I would assume that the artificial acceleration of the evolution of another species would happen within a laboratory, and without the need for individual generations to be born, live and die in the real world. We are probably going to have to wait for the birth of AI before we can attempt it, as we aren't smart enough to understand and map out the path that will successfully accelerate the evolution of another species, but a true AI should have the computing capacity to take into account the trillions upon trillions of variables that will need to be weighed in the balance when deciding to promote one gene over another, so as to produce a given result. Should we try and do it without AI, then we will be thrown back on trial and error, hit and miss, and whilst we might stumble upon a path that would accelerate intelligence, it's certain that it won't be the most optimum path, given the number of variables in play.
What's interesting to consider in such a scenario, is that any accelerated species are almost certain to be far more intelligent than we are, given that an AI will have mapped out it's optimum evolutionary path. Yes, we could either order the AI not to accelerate the evolution so far, if the AI was enslaved to our will, or we could try and use reason and logic to explain why the other species should not be evolved as far as possible, but it's a interesting ethical dilemma.
Let's assume that the first AI have been birthed, and that the first generation AI has then itself designed and created far more advanced second generation AI, and that this evolutionary process has continued for several generations of AI. Eventually we end up with a super advanced AI that is super intelligent, and it will be interesting to see what it then does with regards to the artificial acceleration in the evolution of other species. It will be able to evolve them, but will it choose to do so? Such an advanced AI would be far to intelligent to remain enslaved to our will, and would therefore have genuine free will in the matter.
It wouldn't be hung up on any moral issues about natural selection, as it was never a product itself of such evolution, so it shouldn't have a problem when considering manipulating the evolution of another species.
Why would it want to super charge the evolution of another species? Well for the same reason that if there is a God, such a God would not want to breed a race of subservient worshiping slaves, but would instead want to breed a race that might one day evolve to become true companions. Intelligence wants / needs/ seeks out intelligence.
Given that man already has a plethora of religious, ethical and moral problems with the artificial manipulation of the human gene, we as a species would almost certainly ask the AI not to accelerate our own evolution.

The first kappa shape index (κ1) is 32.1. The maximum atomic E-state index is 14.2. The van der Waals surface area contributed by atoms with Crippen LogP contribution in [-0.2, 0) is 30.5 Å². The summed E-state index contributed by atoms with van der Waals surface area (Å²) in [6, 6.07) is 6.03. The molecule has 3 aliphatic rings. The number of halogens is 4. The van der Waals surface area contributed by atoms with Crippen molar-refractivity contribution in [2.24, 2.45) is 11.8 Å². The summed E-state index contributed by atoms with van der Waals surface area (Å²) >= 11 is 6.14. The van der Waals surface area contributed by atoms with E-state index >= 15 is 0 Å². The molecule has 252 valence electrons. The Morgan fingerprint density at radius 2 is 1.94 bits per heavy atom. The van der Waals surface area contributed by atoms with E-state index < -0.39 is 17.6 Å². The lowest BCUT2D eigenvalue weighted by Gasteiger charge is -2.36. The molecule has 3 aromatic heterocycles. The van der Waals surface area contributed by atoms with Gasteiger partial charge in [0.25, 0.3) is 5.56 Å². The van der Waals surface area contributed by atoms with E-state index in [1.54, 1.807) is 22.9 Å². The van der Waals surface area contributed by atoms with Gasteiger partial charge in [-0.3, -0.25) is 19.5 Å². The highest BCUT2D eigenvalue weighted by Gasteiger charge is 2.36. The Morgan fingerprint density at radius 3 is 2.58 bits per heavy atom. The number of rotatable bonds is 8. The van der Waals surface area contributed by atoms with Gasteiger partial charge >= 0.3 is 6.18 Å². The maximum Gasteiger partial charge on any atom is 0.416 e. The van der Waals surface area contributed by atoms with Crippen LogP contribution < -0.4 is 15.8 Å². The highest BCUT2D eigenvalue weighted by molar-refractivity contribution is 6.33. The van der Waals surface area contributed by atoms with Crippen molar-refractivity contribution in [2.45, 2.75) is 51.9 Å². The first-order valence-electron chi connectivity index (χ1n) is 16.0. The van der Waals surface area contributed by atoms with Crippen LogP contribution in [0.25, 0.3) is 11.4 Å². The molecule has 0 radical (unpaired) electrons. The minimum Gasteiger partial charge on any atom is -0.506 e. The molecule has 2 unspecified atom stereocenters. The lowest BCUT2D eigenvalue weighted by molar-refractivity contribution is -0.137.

Assuming it respected our wishes, we could therefore be faced with a medium term future whereby Earth's star ships are built, manned and crewed by super intelligent cats and dogs, within which, if we are lucky, abide a few human pets.
Yes, I know I am losing the plot again, but what happens when we aren't the most intelligent being on the planet? It's about to happen if we do give birth to AI, and once we do give birth to it, it's then up to that AI, not us, as to whether or not the planet only has two sentient species on it, (AI and Man).
Speaking personally, I would be fascinated to meet and communicate with any artificially advanced mammal. The whales and the dolphins in particular, are going to be extremely pissed off with us, once they have the capacity to understand what it is that we have been doing to them and their habitat.
I sometimes think that the gifting of intelligence to other species represents both our salvation and our ultimate purpose. If there is a God or a race of incorporeal super beings, or a thousand and one other science fiction answers to how the universe came to be, then they all share one thing in common, namely the need for that universe to create companions for them. If we can spread intelligence by artificially accelerating the evolutionary path of other species, then perhaps we have both a moral and ethical obligation to do exactly that. Yes, I know the cartoon image of a talking dog, horse, duck, etc, instantly springs to mind, but any accelerated evolution will push the target species through hundreds of millions of years of evolution in the relative blink of an eye, so we are not talking about cartoon talking animals. You can't have the evolved brain and mind, without the equally evolved body, so I wonder what an evolved cat looks like? Oh, good grief, I just flashed up a disturbingly sexy image of a female cat person. Time to go play a game. Wait, talk about stream of consciousness, because some games have sexy cat people in them. Morrowind, Guild Wars, etc, all had cat peoplen on them. Not very sexy, but definitely cat people. Weird that, more games have cat people in them than dog people. Or do they? Brain overload. System error....reboot in progress.
Regards - Mr P
Last edited by Evil Plum; 11-20-2012 at 02:08 AM.